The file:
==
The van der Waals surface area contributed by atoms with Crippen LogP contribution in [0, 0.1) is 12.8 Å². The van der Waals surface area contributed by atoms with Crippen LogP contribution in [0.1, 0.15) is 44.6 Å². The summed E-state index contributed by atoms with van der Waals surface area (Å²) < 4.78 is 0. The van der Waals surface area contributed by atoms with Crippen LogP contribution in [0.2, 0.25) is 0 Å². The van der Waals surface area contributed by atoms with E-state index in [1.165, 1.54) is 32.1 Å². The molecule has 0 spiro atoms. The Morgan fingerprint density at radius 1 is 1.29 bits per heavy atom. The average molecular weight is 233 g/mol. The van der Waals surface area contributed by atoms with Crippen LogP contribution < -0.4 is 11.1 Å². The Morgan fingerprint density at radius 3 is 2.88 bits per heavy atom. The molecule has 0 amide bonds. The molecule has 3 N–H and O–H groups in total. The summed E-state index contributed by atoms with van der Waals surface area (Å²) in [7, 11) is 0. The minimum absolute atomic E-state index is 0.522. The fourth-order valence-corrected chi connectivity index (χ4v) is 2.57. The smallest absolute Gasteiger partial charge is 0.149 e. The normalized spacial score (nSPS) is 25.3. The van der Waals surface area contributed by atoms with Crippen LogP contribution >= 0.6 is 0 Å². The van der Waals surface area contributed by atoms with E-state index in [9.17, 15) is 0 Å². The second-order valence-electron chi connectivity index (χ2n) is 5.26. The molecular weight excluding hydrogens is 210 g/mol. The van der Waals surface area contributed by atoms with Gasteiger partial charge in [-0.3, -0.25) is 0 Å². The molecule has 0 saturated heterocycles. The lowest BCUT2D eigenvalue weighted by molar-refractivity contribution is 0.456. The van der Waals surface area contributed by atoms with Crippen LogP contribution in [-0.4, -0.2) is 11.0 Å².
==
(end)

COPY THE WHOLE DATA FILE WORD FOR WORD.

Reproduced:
The van der Waals surface area contributed by atoms with Crippen LogP contribution in [0, 0.1) is 12.8 Å². The van der Waals surface area contributed by atoms with Crippen LogP contribution in [0.1, 0.15) is 44.6 Å². The summed E-state index contributed by atoms with van der Waals surface area (Å²) < 4.78 is 0. The van der Waals surface area contributed by atoms with Crippen LogP contribution in [0.2, 0.25) is 0 Å². The van der Waals surface area contributed by atoms with E-state index in [1.165, 1.54) is 32.1 Å². The molecule has 0 spiro atoms. The Morgan fingerprint density at radius 1 is 1.29 bits per heavy atom. The average molecular weight is 233 g/mol. The van der Waals surface area contributed by atoms with Crippen LogP contribution < -0.4 is 11.1 Å². The Morgan fingerprint density at radius 3 is 2.88 bits per heavy atom. The molecule has 0 amide bonds. The molecule has 3 N–H and O–H groups in total. The summed E-state index contributed by atoms with van der Waals surface area (Å²) in [7, 11) is 0. The minimum absolute atomic E-state index is 0.522. The fourth-order valence-corrected chi connectivity index (χ4v) is 2.57. The smallest absolute Gasteiger partial charge is 0.149 e. The normalized spacial score (nSPS) is 25.3. The van der Waals surface area contributed by atoms with Crippen LogP contribution >= 0.6 is 0 Å². The van der Waals surface area contributed by atoms with E-state index in [9.17, 15) is 0 Å². The second-order valence-electron chi connectivity index (χ2n) is 5.26. The molecular weight excluding hydrogens is 210 g/mol. The van der Waals surface area contributed by atoms with Gasteiger partial charge in [-0.3, -0.25) is 0 Å². The molecule has 0 saturated heterocycles. The lowest BCUT2D eigenvalue weighted by molar-refractivity contribution is 0.456. The van der Waals surface area contributed by atoms with Crippen LogP contribution in [-0.4, -0.2) is 11.0 Å².